Disability Awareness Sunday 2005
by Helen R. Neinast
Adapted from UMC Interpreter Magazine Online www.interpretermagazine.org
Disability Awareness Sunday is both a celebration and a challenge. We celebrate the lives and witness of those with disabilities who contribute so much to our faith community. We also open ourselves, our churches, and the Church to the call to full inclusion and full accessibility for those with any disability – physical or mental. This is an opportunity to raise awareness and to find solutions to the physical, architectural, communication and attitude barriers to those with disabilities.
Some Ideas for the Service
This Sunday, observed annually on a date determined by the Annual Conference, gives your church the chance to challenge its hospitality toward and inclusion of all persons in the life of the church. Ask persons with disabilities to participate in worship as liturgists and leaders in worship. If there are no people with disabilities, this is a good time to examine why that is – is the church open and actively seeking to make itself open to all? You could invite someone who is or works on behalf of persons with disabilities to preach this Sunday.
Set the scene for the worship service.
If it were possible to gather all the people with disabilities into one nation, that nation would number over 650 million women, men and children. That nation would be the world's third largest country, after China and India. (World Health Organization statistic)
That nation would have the least access to education. Many people with disabilities receive little or no education, especially in developing countries. That nation would have the highest unemployment rate in the world and be the poorest nation on earth. It would have the least access to any sort of transportation. And, it would be the least evangelized nation with the lowest proportion involved in a church.
Try to interpret for your church the status of the people with disabilities in the United States and beyond. Go to www.icdri.org/Statistics/mainstats.html. This site gives an extensive look at statistics and public policy regarding people with disabilities. It will be an important tool for you as you prepare for Disability Awareness Sunday, and it will be important for your congregation as well.
THE UNITED METHODIST CHURCH BELIEVES:
Park Street Church in Boston has a Special Needs Ministry that encourages, assists and enables people to participate more fully in church activities. The ministry includes anything from working one-on-one with children during church events to assisting individuals with limited mobility to supporting families of special needs children with occasional childcare or help with housework.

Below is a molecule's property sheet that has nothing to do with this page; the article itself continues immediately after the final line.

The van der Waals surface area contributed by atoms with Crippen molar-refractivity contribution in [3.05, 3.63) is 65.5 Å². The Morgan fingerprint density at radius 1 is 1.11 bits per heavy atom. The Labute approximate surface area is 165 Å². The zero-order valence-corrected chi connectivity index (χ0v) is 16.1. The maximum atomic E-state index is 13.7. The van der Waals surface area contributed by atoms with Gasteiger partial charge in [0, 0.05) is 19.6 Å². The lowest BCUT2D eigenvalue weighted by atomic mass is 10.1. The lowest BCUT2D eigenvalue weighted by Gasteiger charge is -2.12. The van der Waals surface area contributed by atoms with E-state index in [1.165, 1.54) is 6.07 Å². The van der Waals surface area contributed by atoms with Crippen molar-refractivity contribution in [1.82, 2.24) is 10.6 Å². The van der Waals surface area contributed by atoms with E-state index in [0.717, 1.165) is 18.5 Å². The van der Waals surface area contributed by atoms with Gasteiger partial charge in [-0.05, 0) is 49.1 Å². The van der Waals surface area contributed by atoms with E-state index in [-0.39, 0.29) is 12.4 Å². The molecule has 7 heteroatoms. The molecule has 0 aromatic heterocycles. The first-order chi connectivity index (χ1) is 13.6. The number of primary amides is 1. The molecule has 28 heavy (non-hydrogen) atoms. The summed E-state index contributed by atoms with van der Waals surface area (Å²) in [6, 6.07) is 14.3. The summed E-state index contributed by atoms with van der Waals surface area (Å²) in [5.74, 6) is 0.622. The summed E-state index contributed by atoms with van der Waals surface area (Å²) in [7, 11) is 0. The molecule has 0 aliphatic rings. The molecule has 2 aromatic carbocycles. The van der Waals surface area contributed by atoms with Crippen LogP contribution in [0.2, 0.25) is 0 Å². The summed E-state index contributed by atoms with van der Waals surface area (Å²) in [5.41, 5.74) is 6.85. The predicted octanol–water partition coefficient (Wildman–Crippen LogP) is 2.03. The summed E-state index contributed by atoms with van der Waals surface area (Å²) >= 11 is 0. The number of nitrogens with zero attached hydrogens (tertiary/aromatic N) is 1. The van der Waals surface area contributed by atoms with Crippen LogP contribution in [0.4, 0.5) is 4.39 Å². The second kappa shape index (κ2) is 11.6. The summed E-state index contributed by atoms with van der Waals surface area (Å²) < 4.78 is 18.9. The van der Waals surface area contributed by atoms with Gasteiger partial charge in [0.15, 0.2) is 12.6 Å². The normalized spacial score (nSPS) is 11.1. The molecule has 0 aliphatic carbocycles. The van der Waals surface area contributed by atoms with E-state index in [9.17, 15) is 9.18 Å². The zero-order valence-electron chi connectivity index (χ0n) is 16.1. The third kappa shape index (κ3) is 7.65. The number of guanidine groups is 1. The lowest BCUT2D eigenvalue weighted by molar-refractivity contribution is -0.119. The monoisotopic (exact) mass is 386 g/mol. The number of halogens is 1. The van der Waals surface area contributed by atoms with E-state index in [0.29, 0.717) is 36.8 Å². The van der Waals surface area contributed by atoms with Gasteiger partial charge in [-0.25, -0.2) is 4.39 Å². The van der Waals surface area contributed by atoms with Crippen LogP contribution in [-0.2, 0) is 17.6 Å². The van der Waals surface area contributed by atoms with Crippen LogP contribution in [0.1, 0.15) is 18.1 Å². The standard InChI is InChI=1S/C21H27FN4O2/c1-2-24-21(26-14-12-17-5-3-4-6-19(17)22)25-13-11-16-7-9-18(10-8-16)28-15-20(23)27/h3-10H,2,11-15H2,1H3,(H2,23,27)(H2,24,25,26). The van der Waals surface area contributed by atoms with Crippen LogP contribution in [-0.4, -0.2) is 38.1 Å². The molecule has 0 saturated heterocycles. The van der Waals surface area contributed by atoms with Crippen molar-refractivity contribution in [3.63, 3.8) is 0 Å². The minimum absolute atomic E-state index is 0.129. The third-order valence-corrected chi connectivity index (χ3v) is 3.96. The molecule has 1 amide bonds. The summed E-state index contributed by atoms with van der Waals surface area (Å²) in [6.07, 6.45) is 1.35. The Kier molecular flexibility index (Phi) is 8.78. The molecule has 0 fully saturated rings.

"We Meet You, O Christ" (UM Hymnal 257)
Genesis 1:26-27 "We are created in God's image"
People with disabilities are trying to be included in the life of the faith community. They, too, want recognition of their values as children of God worthy of unconditional love and acceptance.
Hunger, more specifically malnutrition, is the number one cause of disabilities worldwide. Accidents and disease are the leading causes of disabilities in the parts of the world where hunger is not a factor.
However, even if we are fortunate enough to live without material deprivation and with outstanding medical care, all of us face the toll that aging takes. Eyesight, hearing, mobility, memory – these disabilities await most all of us. Disabilities do not know boundaries of age, race, sex or social status. And yet disabilities are the biggest barrier to full participation in our churches. Someone has pointed out that a person in a wheelchair is not disabled in a community or building that has wide doors, slight ramps in place of stairs, and furniture that is wheelchair accessible.
Genesis tells us that we are created in the image of God. Yet we are all different – skin color, personalities, mental and physical capabilities. This passage, then, must refer to something besides the physical. God is spirit, and to be created in the image of God is to have a spirit that is in God's image.
And yet we – like Jesus – are incarnate. It is with our bodies and our minds that we live out our lives. So to have a mind or body that is different is not a judgment on our relationship with God, but is a statement about our humanity.
As we read the Bible, it is clear from beginning to end that God wants to be in a relationship with each and every one of God's creatures. Therefore, it becomes clear that our God is a God of accessibility – to all – and that we therefore must make our churches, and our hearts, accessible to all.
Leader: We come together today as people with different skills, different
abilities, different disabilities.
May the God of hope
Date posted: Apr 27, 2005